Anaheim City Councilman Jordan Brandman last week submitted the final version of a report to the clerk-recorder’s office that in a previous draft was heavily criticized as inadequate and containing an entire section largely plagiarized from the Wikipedia entry on Orange County.

And while the report has more than doubled its page count and includes over 250 pages in supporting documents, Supervisor John Moorlach remained unimpressed.

Moorlach contended that the report — a study of whether the clerk-recorder needs a branch office in west Orange County — does not provide information essential to the decision.

“Would I put my stamp of approval on it to help me make a decision? Probably as a CPA [certified public accountant], no,” Moorlach said.

Tom Daly, former clerk-recorder and Brandman political ally, granted the councilman a contract to complete the report Jan. 31 last year, the same day Brandman left the clerk-recorder’s employ as the department’s manager of external affairs and just as he was beginning his council campaign.

Brandman received two contract extensions and a $1,500 compensation increase and was paid at least $24,000 for submitting draft sections of the report. The last extension set April 30 as the deadline for the final draft.

County Supervisor Todd Spitzer said payments for draft sections were inappropriate under Brandman’s contract.

Moorlach estimated that the county grossly overpaid for the work and questioned whether the contract was merely a guise to make payments to Brandman of county funds. A leading government ethicist said the work product raised numerous questions regarding the county’s contract standards.

Interim Clerk-Recorder Renee Ramirez gave supervisors few answers to their questions, arguing only that the contract adhered to county rules. She asserted that Daly had made most of the decisions regarding the contract, an answer that did not satisfy supervisors’ concerns.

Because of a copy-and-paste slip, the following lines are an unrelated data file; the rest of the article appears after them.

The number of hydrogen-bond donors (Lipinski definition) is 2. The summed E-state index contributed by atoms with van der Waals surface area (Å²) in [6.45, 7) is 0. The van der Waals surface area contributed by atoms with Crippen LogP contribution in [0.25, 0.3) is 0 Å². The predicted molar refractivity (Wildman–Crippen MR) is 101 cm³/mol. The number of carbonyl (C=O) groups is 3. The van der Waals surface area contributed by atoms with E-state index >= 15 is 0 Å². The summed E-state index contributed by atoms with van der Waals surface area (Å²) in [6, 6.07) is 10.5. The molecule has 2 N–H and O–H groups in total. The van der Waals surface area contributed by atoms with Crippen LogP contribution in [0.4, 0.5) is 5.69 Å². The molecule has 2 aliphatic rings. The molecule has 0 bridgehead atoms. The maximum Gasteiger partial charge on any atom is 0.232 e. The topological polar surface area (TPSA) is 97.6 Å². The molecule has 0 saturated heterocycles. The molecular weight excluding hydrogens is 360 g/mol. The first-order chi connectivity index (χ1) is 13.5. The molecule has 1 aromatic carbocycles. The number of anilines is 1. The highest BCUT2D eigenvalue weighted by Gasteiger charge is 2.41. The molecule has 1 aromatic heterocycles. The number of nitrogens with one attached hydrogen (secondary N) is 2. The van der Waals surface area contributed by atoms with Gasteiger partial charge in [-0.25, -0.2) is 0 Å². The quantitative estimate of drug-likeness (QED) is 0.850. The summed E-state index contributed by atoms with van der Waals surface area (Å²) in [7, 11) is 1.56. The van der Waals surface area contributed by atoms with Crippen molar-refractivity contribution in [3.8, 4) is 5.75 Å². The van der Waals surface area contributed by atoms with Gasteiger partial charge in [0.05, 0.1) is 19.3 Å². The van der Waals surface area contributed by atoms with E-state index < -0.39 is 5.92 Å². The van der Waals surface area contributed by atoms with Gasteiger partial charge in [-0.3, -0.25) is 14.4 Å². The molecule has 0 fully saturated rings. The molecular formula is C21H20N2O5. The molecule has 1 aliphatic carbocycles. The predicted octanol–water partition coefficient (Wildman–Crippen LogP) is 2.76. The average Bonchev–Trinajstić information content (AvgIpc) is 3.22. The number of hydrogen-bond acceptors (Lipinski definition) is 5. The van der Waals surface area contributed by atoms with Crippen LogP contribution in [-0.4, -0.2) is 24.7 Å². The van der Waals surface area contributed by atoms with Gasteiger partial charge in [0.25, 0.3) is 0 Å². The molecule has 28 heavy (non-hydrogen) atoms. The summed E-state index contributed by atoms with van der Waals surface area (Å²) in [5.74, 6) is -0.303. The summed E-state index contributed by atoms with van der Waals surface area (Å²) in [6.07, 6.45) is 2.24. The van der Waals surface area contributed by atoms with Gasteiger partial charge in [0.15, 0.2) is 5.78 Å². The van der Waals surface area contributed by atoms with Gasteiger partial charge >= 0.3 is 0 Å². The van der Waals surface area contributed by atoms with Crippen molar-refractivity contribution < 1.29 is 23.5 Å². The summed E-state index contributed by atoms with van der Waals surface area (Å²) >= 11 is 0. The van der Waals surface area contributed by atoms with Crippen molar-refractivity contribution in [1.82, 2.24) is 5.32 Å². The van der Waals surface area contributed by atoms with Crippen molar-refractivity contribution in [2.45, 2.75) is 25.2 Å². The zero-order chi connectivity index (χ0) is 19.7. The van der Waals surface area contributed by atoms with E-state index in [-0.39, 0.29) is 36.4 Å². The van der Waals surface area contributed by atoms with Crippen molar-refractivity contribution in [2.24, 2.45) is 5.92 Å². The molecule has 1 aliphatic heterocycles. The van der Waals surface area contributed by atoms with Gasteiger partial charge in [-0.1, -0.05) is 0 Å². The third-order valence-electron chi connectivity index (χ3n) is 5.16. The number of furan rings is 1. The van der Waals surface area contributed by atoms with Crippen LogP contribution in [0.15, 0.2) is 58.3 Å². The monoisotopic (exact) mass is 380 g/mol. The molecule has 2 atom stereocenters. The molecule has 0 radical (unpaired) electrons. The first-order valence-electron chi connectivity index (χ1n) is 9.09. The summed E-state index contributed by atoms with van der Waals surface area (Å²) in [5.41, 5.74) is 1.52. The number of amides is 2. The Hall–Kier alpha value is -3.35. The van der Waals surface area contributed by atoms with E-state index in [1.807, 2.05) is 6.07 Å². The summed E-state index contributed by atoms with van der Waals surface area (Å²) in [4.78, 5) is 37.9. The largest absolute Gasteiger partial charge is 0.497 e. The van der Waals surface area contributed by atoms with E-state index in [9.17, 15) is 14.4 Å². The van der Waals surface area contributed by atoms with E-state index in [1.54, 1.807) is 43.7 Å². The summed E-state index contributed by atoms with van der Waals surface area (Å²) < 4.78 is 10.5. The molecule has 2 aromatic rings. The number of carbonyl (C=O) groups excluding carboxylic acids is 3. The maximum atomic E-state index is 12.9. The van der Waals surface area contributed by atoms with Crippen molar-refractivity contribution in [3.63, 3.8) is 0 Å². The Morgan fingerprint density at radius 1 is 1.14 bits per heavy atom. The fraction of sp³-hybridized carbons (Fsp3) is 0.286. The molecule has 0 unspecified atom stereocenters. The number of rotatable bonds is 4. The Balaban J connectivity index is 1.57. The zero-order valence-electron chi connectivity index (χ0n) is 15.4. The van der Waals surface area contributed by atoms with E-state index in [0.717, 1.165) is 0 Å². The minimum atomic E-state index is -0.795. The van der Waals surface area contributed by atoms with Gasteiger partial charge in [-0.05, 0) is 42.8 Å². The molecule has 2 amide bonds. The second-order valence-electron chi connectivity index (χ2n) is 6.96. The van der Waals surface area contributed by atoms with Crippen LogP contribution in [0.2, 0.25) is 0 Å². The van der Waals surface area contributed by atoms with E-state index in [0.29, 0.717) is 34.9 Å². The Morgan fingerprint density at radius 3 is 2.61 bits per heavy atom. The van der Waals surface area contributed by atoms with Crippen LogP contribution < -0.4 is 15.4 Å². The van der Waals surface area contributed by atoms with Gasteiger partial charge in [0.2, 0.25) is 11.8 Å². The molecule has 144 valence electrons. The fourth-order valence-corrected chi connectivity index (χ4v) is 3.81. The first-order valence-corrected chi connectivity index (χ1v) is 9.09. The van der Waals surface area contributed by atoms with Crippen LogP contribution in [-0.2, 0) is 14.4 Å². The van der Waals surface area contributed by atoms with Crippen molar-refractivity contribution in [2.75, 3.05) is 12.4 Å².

After Voice of OC reported on the issue, prompting the county counsel to demand that Brandman finish the report or refund compensation, Brandman agreed to a March 22 deadline to submit the final report.

The final report’s additional information includes, among other items, various tables on demographics, regional maps, pictures of branch offices and a graph showing the growth in document recordings. An expanded facilities overview and needs section provides a synopsis of the state’s laws curbing pollution and a calculation of how a branch office could help reduce vehicle gas emissions.

A final section, not included in the draft report, titled “conclusions of analysis/recommendations,” summarizes the report’s findings.

Moorlach said that after seeing the additional information, he didn’t think much more time was spent assembling the report. And he noted that the report needed a proofreader to weed out typographical errors.

Information essential to deciding to open another branch, such as the cost of a satellite office and an explanation of how it would be managed, is missing, Moorlach said.

Instead, the report states only that opening two other branches would be cost neutral because staff would be moved from the central office location. “There is no reason to assume otherwise,” the report concludes.

“I would think somewhere in the body of the report it would say this is what it costs to run the [existing] office in Laguna Hills,” Moorlach said. “It doesn’t go into that kind of detail. From an accountant’s standpoint, I’m missing out on that.”

Supervisors next week will ask Ramirez questions in public as they interview her for the permanent clerk-recorder position. Interviews are scheduled for April 2, Moorlach said.

Brandman has not returned phone calls since Voice of OC first began reporting this story earlier this month.

Correction: Due to an editing error, a previous version of this article incorrectly identified John Moorlach as the chairman of the Orange County Board of Supervisors. We regret the error.

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